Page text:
Friday, July 24, 2009

Things They Don't Teach You In Seminary

So I'm wondering, all you clergy folks out there, would you preside at a wedding that began like this?

If it was inside your church?

If it was on a beach or in some other setting?

We Episcopalians tend to be a bit more conservative than most, and I know I'm an old poop, but it seems this joyful and sexy dance belongs at the reception, not at the ceremony. My fear is that now this video has gone viral, every couple who wants to get married will want to do this down the aisle of the church.

Or maybe I just need to lighten up?


Cheesehead said...

I don't think I'd get much past the pre-recorded music in church.

But. The dancing certainly is joyful and exuberant! I think a beach wedding would be a better place for it, but on the other hand, why do we have to be stodgy in church?

So I guess I have mixed feelings. It certainly made me happy to watch it!

Rev Dr Mom said...

Nope, not at the wedding. As one of my much younger seminary classmates said on FB--this belongs at the reception.

Sacred music and a solemn procession does not have to be stodgy.

But hey, I wouldn't allow a unity candle either.

Mary Beth said...

I was wondering are going to see requests for it! :)

I don't think my church would allow it either. Which is a heck of a shame...

Anonymous said...

I'm so glad you posted this! I was thinking the same thing the other day... about how this was going to be the popular thing to do now.... or that others will try to top it to get recognized on national tv!

The church I just left has a pretty tight wedding policy on "secular" music. I'm hoping the wedding coordinator would be tough enough to say no way.

Don't get me wrong. It's cute. I laughed and danced along. However, I think it would be more appropriate at the reception!!

Gannet Girl said...

After I expressed my views (entirely negative except for the bridersmaids' dresses) and discovered how alone I was in them, I asked my 21yo dd. She assurred (sp?) me that I was wrong, expressed her dismay upon learning that churches often refuse to host weddings for nonmembers or nonreligious people (groups to which she belongs), and then responded with horror to the revelation that the music was Chris Brown's.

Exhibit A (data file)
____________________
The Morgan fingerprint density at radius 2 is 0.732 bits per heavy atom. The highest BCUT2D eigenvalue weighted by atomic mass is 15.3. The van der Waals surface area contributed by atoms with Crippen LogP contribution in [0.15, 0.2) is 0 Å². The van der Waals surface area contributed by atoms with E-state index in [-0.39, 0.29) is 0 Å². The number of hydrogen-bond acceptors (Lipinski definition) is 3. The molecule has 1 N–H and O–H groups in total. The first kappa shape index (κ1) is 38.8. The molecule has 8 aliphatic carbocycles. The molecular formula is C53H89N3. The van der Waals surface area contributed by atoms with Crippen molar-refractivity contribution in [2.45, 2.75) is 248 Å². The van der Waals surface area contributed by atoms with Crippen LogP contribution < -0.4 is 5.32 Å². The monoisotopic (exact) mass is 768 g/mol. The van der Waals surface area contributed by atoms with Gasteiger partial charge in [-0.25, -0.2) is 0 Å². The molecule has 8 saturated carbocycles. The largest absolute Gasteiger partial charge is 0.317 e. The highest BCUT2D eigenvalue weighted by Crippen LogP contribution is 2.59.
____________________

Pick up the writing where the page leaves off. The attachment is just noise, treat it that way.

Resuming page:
Pastor Joelle said...

I'm sorry but what is so holy and special about walking slowly down the aisle as opposed to dancing?

Teri said...

I actually kind of like it--it was clearly an expression of this particular couple's personality and experience and their friends and family with them. If something similar were to come up, and the dancing were going to be not inappropriately sexy (I didn't think this was, personally), and it seemed like something that reflected who they are and how their life together will be, I think it has every right to be included in a service that both recognizes and prays for God's presence in that life.

I'd rather they had real music, obv, but it wouldn't be the first wedding I've done with recorded music, nor the first with secular music (I did a wedding for an older couple--in their 70's--and their music was all popular music from "their era" (whatever that means!), mostly the 50s.).

Would I allow other couples to copy this? no. Because then that's not an expression of who they are, it's appropriating who someone else is just to be cool.

Reverend Ref + said...

Well, I didn't think the dancing style was out of line; my issue would be with the music. Using "popular" music in a church setting does not happen when I officiate.

That said, there are a number of hymns with catchy tunes that can certainly be danced to (Ode to Joy or, for you Episcopalians, Hymns 507 and 610 for instance), or a number of instrumentals.

But the dancing certainly reflected the overall joy of the occasion; besides, David danced in front of the ark. So, a big MAYBE to whether or not I'd allow it.

All that being said, they do score serious points based on my observation that there was no unity candle present!!

Jane Ellen+ said...

Actually, the biggest problem I had with it was the song chosen. That's the key thing which made it "reception and not wedding" for me.

I don't have a problem, actually, with the concept of "dancing before the Lord." At least they were dressed better than King David!

Nor was the dancing suggestive, or crude. And it surely showed and shared the joy of such an occasion...

So my fundamental objection comes back to the selection of the music. But if they had used an instrumental version, perhaps, or a Christian equivalent (yes, there are such!)... I think I could have been okay with it.

But I'm still not inclined toward the unity candle.

Deb said...

I too enjoyed it... however, I would note that unlike many wedding parties, there wasn't the "odd person" who couldn't have danced if their life depended on it. Chris Brown I don't have a great affinity for, either, but the song ("Forever") certainly suggests that this was a couple who wanted to make a lifetime commitment, and for that I applaud them.

It would depend completely on the church and the wedding coordinator and officiator as to what they would/would not be allowed to do. I think there is more to this than just "it's not sedate and serious" -- it's a question of what the demeanor and the protocol is for the particular church. For instance, in some churches the attendants could not have bare shoulders.